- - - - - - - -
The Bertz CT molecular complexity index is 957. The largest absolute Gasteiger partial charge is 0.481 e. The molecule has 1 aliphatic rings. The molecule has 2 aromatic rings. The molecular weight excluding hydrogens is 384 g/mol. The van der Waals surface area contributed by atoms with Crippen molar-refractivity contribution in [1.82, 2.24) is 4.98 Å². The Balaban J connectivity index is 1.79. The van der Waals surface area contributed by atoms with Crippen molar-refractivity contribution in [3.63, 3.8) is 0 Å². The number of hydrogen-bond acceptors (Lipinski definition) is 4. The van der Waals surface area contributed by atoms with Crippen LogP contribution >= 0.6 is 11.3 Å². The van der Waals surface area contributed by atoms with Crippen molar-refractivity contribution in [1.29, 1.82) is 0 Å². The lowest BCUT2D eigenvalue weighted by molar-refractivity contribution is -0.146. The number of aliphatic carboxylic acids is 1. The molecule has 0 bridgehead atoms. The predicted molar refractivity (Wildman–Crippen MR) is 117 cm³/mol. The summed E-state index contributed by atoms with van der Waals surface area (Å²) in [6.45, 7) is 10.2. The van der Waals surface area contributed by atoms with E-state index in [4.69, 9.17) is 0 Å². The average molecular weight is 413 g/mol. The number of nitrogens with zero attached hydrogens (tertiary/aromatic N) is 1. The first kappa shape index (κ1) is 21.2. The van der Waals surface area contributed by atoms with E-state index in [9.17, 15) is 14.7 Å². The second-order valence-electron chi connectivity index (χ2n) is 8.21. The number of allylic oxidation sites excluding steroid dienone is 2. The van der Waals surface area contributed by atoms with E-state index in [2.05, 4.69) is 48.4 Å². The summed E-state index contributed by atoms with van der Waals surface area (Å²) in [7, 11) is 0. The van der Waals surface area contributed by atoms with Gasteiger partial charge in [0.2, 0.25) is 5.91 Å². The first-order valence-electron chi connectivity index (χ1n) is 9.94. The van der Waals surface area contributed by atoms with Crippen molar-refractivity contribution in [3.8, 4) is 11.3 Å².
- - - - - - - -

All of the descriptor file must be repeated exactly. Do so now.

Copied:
The Bertz CT molecular complexity index is 957. The largest absolute Gasteiger partial charge is 0.481 e. The molecule has 1 aliphatic rings. The molecule has 2 aromatic rings. The molecular weight excluding hydrogens is 384 g/mol. The van der Waals surface area contributed by atoms with Crippen molar-refractivity contribution in [1.82, 2.24) is 4.98 Å². The Balaban J connectivity index is 1.79. The van der Waals surface area contributed by atoms with Crippen molar-refractivity contribution in [3.63, 3.8) is 0 Å². The number of hydrogen-bond acceptors (Lipinski definition) is 4. The van der Waals surface area contributed by atoms with Crippen LogP contribution >= 0.6 is 11.3 Å². The van der Waals surface area contributed by atoms with Crippen molar-refractivity contribution in [1.29, 1.82) is 0 Å². The lowest BCUT2D eigenvalue weighted by molar-refractivity contribution is -0.146. The number of aliphatic carboxylic acids is 1. The molecule has 0 bridgehead atoms. The predicted molar refractivity (Wildman–Crippen MR) is 117 cm³/mol. The summed E-state index contributed by atoms with van der Waals surface area (Å²) in [6.45, 7) is 10.2. The van der Waals surface area contributed by atoms with E-state index in [4.69, 9.17) is 0 Å². The average molecular weight is 413 g/mol. The number of nitrogens with zero attached hydrogens (tertiary/aromatic N) is 1. The first kappa shape index (κ1) is 21.2. The van der Waals surface area contributed by atoms with E-state index in [9.17, 15) is 14.7 Å². The second-order valence-electron chi connectivity index (χ2n) is 8.21. The number of allylic oxidation sites excluding steroid dienone is 2. The van der Waals surface area contributed by atoms with E-state index in [2.05, 4.69) is 48.4 Å². The summed E-state index contributed by atoms with van der Waals surface area (Å²) in [7, 11) is 0. The van der Waals surface area contributed by atoms with Gasteiger partial charge in [0.2, 0.25) is 5.91 Å². The first-order valence-electron chi connectivity index (χ1n) is 9.94. The van der Waals surface area contributed by atoms with Crippen molar-refractivity contribution in [3.8, 4) is 11.3 Å².